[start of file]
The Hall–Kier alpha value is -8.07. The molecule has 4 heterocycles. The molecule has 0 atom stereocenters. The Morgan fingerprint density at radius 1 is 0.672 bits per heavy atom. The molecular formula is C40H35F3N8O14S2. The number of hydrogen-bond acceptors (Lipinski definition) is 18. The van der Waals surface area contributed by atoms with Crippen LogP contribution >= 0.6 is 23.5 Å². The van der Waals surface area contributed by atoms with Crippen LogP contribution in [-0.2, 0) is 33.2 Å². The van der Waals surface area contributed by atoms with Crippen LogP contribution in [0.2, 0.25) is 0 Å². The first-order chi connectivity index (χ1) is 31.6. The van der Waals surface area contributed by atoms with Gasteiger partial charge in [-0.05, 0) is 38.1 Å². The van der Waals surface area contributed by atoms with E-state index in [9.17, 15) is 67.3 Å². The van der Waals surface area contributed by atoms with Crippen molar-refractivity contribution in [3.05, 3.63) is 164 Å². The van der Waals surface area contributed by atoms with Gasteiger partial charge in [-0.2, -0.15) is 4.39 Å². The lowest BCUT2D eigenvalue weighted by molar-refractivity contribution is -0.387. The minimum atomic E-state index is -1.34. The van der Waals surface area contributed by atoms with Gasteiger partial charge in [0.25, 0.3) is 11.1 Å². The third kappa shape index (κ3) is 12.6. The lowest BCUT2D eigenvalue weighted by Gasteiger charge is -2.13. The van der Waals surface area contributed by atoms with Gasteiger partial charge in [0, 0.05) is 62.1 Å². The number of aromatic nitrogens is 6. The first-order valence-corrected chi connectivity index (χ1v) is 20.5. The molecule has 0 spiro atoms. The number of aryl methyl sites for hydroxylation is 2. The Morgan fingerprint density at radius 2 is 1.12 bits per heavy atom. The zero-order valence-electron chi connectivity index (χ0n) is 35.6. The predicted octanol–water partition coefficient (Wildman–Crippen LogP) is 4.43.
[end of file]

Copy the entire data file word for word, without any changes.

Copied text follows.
The Hall–Kier alpha value is -8.07. The molecule has 4 heterocycles. The molecule has 0 atom stereocenters. The Morgan fingerprint density at radius 1 is 0.672 bits per heavy atom. The molecular formula is C40H35F3N8O14S2. The number of hydrogen-bond acceptors (Lipinski definition) is 18. The van der Waals surface area contributed by atoms with Crippen LogP contribution >= 0.6 is 23.5 Å². The van der Waals surface area contributed by atoms with Crippen LogP contribution in [-0.2, 0) is 33.2 Å². The van der Waals surface area contributed by atoms with Crippen LogP contribution in [0.2, 0.25) is 0 Å². The first-order chi connectivity index (χ1) is 31.6. The van der Waals surface area contributed by atoms with Gasteiger partial charge in [-0.05, 0) is 38.1 Å². The van der Waals surface area contributed by atoms with E-state index in [9.17, 15) is 67.3 Å². The van der Waals surface area contributed by atoms with Crippen molar-refractivity contribution in [3.05, 3.63) is 164 Å². The van der Waals surface area contributed by atoms with Gasteiger partial charge in [-0.2, -0.15) is 4.39 Å². The lowest BCUT2D eigenvalue weighted by molar-refractivity contribution is -0.387. The minimum atomic E-state index is -1.34. The van der Waals surface area contributed by atoms with Gasteiger partial charge in [0.25, 0.3) is 11.1 Å². The third kappa shape index (κ3) is 12.6. The lowest BCUT2D eigenvalue weighted by Gasteiger charge is -2.13. The van der Waals surface area contributed by atoms with Gasteiger partial charge in [0, 0.05) is 62.1 Å². The number of aromatic nitrogens is 6. The first-order valence-corrected chi connectivity index (χ1v) is 20.5. The molecule has 0 spiro atoms. The number of aryl methyl sites for hydroxylation is 2. The Morgan fingerprint density at radius 2 is 1.12 bits per heavy atom. The zero-order valence-electron chi connectivity index (χ0n) is 35.6. The predicted octanol–water partition coefficient (Wildman–Crippen LogP) is 4.43.